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Histatin 5 initiates osmotic stress response in Candida albicans via activation of the Hog1 mitogen-activated protein kinase pathway. - PubMed - NCBI
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Eukaryot Cell. 2007 Oct;6(10):1876-88. Epub 2007 Aug 22.

Histatin 5 initiates osmotic stress response in Candida albicans via activation of the Hog1 mitogen-activated protein kinase pathway.

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1
Department of Oral Biology, SUNY at Buffalo Main Street Campus, Buffalo, NY 14214, USA.

Abstract

Histatin 5 (Hst 5) is a salivary cationic peptide that has toxicity for Candida albicans by inducing rapid cellular ion imbalance and cell volume loss. Microarray analyses of peptide-treated cells were used to evaluate global gene responses elicited by Hst 5. The major transcriptional response of C. albicans to Hst 5 was expression of genes involved in adaptation to osmotic stress, including production of glycerol (RHR2, SKO1, and PDC11) and the general stress response (CTA1 and HSP70). The oxidative-stress genes AHP1, TRX1, and GPX1 were mildly induced by Hst 5. Cell defense against Hst 5 was dependent on the Hog1 mitogen-activated protein kinase (MAPK) pathway, since C. albicans hog1/hog1 mutants were significantly hypersensitive to Hst 5 but not to Mkc1 MAPK or Cek1 MAPK mutants. Activation of the high-osmolarity glycerol (HOG) pathway was demonstrated by phosphorylation of Hog1 MAPK as well as by glycerol production following Hst 5 treatment in a dose-dependent manner. C. albicans cells prestressed with sorbitol were less sensitive to subsequent Hst 5 treatment; however, cells treated concurrently with osmotic stress and Hst 5 were hypersensitive to Hst 5. In contrast, cells subjected to oxidative stress had no difference in sensitivity to Hst 5. These results suggest a common underlying cellular response to osmotic stress and Hst 5. The HOG stress response pathway likely represents a significant and effective challenge to physiological levels of Hst 5 and other toxic peptides in fungal cells.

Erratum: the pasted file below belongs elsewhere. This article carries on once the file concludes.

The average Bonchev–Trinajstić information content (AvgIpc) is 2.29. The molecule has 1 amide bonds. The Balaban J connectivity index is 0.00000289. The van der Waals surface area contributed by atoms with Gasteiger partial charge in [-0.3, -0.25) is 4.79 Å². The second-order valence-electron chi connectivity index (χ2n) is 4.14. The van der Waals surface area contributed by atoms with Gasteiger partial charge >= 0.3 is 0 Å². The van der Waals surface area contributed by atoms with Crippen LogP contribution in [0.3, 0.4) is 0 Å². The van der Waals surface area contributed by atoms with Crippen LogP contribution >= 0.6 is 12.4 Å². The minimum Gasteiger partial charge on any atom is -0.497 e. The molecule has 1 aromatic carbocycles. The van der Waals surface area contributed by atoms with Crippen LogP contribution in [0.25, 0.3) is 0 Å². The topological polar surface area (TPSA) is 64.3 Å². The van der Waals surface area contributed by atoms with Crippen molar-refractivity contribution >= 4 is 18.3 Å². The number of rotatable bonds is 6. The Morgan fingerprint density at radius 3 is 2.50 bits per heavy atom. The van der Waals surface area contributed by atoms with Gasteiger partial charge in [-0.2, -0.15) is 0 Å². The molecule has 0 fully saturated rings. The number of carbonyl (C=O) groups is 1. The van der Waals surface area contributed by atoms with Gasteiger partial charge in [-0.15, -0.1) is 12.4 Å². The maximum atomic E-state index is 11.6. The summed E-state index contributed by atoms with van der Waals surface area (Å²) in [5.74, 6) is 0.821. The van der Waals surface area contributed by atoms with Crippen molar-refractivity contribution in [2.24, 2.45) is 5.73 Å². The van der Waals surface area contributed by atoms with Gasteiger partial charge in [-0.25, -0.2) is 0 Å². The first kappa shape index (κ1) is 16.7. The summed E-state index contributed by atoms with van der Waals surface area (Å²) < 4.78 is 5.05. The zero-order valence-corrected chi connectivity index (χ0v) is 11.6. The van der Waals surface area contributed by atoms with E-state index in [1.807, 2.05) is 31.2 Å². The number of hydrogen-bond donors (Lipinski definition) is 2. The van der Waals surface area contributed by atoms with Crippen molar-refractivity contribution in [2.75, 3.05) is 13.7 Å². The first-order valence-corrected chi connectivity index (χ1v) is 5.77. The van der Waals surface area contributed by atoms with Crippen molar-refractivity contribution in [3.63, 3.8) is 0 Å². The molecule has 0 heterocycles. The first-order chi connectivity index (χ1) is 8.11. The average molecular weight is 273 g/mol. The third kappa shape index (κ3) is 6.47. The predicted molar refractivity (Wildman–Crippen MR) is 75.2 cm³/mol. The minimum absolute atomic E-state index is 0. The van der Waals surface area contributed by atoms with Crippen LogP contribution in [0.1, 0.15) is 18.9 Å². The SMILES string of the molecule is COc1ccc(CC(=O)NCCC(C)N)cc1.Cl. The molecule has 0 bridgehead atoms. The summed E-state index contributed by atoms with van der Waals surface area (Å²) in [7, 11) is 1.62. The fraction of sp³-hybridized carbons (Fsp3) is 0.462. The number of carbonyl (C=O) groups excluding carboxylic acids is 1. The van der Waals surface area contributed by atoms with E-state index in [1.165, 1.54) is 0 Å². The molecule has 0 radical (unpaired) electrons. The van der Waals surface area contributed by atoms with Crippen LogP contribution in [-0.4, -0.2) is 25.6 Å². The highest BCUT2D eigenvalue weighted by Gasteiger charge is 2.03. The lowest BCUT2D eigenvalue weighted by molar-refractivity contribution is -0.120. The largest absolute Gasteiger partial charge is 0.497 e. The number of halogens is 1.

PMID:
17715369
PMCID:
PMC2043398
DOI:
10.1128/EC.00039-07
[Indexed for MEDLINE]
Free PMC Article
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